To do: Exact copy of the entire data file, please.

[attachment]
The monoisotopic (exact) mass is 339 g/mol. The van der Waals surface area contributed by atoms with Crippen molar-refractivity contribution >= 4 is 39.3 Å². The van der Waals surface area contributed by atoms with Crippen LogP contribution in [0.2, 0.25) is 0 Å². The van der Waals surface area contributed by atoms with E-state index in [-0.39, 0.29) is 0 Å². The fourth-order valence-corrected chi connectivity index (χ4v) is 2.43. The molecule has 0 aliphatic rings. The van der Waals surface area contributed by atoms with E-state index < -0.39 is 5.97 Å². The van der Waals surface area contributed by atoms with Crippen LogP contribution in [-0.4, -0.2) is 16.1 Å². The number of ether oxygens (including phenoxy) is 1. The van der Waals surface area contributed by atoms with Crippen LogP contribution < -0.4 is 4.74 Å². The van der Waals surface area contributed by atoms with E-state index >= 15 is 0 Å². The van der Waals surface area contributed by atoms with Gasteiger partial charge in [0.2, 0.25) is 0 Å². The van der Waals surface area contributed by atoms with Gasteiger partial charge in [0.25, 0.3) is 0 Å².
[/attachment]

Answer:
The monoisotopic (exact) mass is 339 g/mol. The van der Waals surface area contributed by atoms with Crippen molar-refractivity contribution >= 4 is 39.3 Å². The van der Waals surface area contributed by atoms with Crippen LogP contribution in [0.2, 0.25) is 0 Å². The van der Waals surface area contributed by atoms with E-state index in [-0.39, 0.29) is 0 Å². The fourth-order valence-corrected chi connectivity index (χ4v) is 2.43. The molecule has 0 aliphatic rings. The van der Waals surface area contributed by atoms with E-state index < -0.39 is 5.97 Å². The van der Waals surface area contributed by atoms with Crippen LogP contribution in [-0.4, -0.2) is 16.1 Å². The number of ether oxygens (including phenoxy) is 1. The van der Waals surface area contributed by atoms with Crippen LogP contribution < -0.4 is 4.74 Å². The van der Waals surface area contributed by atoms with E-state index >= 15 is 0 Å². The van der Waals surface area contributed by atoms with Gasteiger partial charge in [0.2, 0.25) is 0 Å². The van der Waals surface area contributed by atoms with Gasteiger partial charge in [0.25, 0.3) is 0 Å².